The supporting cast is equally impressive. Valorie Curry has done well with her character Emma, Carroll's Girl Friday (with benefits), showing some growth since last season. Emma is not so doe-eyed this time around, and is the voice of reason in Carroll's circle (even if that voice is used for nefarious purposes). Jessica Stroup joins the cast this year as Max Hardy, the niece of the determined hunter. She is the yin to Emma's yang, helping her uncle in the hunt for Carroll. Shawn Ashmore (Mother's Day) as Mike Weston steals about every scene he's in as you watch him on a path of personal destruction not unlike Kevin Bacon's Hardy. He has quite possibly one of the best scenes of the season with his reaction of a tragic turn of events (one of which I won't spoil, but you'll know it when you see it). And it's moments like that one that I will point to and say, "There, that's why I won't give up on this show just yet."
And here's the kicker: I'm going to keep watching this show, especially after season two's finale. If the writers don't get lazy, this new turn could be pretty interesting. I don't have a lot of hope, considering some of things that happened this season – one is borderline Dallas-it-was-all-just-a-dream – but I just can't turn away. The Following has almost everything it needs to achieve greatness. It's got superb acting all around, it's not afraid to go over-the-top with its brutality, a high body count, and it's not reality TV. All it needs is one thing to push it over: a new batch of writers to ground it and truly utilize the skill of those in front of the camera.
Video and Audio:
The 1080p 1.78:1 presentation is exactly what you should expect from a TV series that aired just this year. Don't go into this show looking for a broad spectrum of color, as they are muted just like any sign of happiness. The video shines with fine detail and overall there are no noticeable issues.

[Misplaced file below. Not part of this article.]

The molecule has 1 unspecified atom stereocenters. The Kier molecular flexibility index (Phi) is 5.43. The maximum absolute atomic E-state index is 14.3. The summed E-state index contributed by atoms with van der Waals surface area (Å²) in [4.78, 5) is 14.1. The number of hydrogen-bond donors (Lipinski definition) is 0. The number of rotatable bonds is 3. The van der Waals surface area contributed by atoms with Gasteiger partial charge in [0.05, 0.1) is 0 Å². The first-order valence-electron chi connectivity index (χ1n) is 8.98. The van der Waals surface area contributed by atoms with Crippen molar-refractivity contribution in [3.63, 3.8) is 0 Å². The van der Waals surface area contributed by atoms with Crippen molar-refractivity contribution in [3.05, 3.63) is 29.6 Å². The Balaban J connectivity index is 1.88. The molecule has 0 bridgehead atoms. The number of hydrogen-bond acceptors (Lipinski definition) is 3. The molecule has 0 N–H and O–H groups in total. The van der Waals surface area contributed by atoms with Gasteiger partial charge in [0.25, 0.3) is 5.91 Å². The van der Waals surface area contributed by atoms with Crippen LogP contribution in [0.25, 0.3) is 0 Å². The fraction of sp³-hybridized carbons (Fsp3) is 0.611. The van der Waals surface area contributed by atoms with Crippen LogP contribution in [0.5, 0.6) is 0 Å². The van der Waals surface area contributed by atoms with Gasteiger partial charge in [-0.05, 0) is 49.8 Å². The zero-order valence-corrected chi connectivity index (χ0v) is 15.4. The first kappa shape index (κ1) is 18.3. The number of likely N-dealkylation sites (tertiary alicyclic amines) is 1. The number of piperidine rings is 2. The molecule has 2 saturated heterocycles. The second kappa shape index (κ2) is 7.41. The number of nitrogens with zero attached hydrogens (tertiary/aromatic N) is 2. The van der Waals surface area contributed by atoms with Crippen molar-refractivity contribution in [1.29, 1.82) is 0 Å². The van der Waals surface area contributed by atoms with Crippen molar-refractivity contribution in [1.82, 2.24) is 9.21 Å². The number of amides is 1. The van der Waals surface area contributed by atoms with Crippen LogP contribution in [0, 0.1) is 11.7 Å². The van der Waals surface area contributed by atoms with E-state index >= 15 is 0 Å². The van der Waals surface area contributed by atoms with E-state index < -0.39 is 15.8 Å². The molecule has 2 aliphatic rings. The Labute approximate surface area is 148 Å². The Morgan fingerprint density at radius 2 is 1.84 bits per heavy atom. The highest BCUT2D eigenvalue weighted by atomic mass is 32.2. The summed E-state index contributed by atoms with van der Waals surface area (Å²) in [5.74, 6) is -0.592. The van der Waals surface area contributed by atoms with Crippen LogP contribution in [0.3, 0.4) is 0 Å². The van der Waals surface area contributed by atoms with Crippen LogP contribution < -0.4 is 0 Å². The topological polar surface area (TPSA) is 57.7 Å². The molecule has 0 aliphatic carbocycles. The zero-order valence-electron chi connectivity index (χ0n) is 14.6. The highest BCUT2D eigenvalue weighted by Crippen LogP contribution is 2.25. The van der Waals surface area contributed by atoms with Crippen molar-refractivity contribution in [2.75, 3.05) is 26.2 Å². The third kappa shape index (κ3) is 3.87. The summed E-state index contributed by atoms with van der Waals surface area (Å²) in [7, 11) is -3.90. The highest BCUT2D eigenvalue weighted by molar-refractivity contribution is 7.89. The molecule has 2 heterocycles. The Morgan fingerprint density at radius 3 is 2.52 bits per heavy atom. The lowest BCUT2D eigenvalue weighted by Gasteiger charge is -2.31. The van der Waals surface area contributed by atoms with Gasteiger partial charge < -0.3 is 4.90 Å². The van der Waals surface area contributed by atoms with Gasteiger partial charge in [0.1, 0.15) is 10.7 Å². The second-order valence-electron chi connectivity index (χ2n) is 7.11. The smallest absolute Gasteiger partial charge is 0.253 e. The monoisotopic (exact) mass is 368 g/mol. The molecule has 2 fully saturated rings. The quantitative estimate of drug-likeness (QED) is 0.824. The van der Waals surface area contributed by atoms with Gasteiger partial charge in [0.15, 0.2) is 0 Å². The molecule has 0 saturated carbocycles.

The DTS-HD Master Audio soundtrack gets it done and, as above, is what you should expect. There's nice use of the surrounds and the subwoofer kicks in when needed.
- 14 Inside The Following Behind-the-Scenes Featurettes
- 4 Featurettes: Following Marcos Siega, The Religion of Joe Carroll, Bound by a Common Foe and The Joe Mask
- Season 2 Alternate Ending
- Sneak Peak: Silence
- 2013 Comic-Con Panel
- Severed Scenes
- Gag Reel
Warner Brothers has provided some relatively decent features, something I don't see too often with a television show. Granted, the majority of the featurettes are fluff pieces, but there is a lot to be had here.
The 14 featurettes are the most guilty of being feel-good pieces. Most run under two minutes and they are unfortunately split up among the Blu-rays. I didn't see a way of playing them all at once, which would have been ideal. They consist of brief interviews with those involved with the show on a variety of topics.
Of the four remaining featurettes, Following Marcos Siega runs the longest at about 18 minutes. The piece centers on, you guessed it, Executive Producer/Director Marcos Siega, and shows the multiple responsibilities on the show. Multiple people are interviewed here, including The Following's creator Kevin Williamson, Producer Michael Stricks, Stunt Coordinator Tim Gallin, Siega himself, as well as some of the actors. All of this is intermixed with behind-the-scenes footage, so it's not just a bunch of talking heads.
The Religion of Joe Carroll is a nine-minute piece consists of multiple interviews with the cast and crew about the show's main antagonist and his motives. It also touches on the show's newest evil characters and their role in The Following.
At about six-and-a-half minutes, Bound by a Common Foe explores the relationship between Mike Weston and Ryan Hardy.
The Joe Mask wraps up the featurettes and is my favorite of the bunch. The piece tells of how the mask worn in the show came about and the trials of making one that looked like Carroll. It's a great featurette that's too short at under four minutes.
The alternate ending for season two is definitely worth a watch, as it is quite different from what eventually aired. I prefer this ending, but I won't spoil it for you.
The 2013 Comic-Con Panel is pretty self-explanatory. Running 21 minutes, the panel consists of Kevin Williamson, Kevin Bacon, Marco Siega, Shawn Ashmore, Valorie Curry, and James Purefoy. It is moderated by Deborah Birnbaum, the former editor-in-chief of TV Guide.
Finishing it up is a gag reel, numerous deleted scenes, and a sneak peak of the episode "Silence" – which is odd because it's just a one minute promo piece. That's the only feature that just seems thrown on as an afterthought.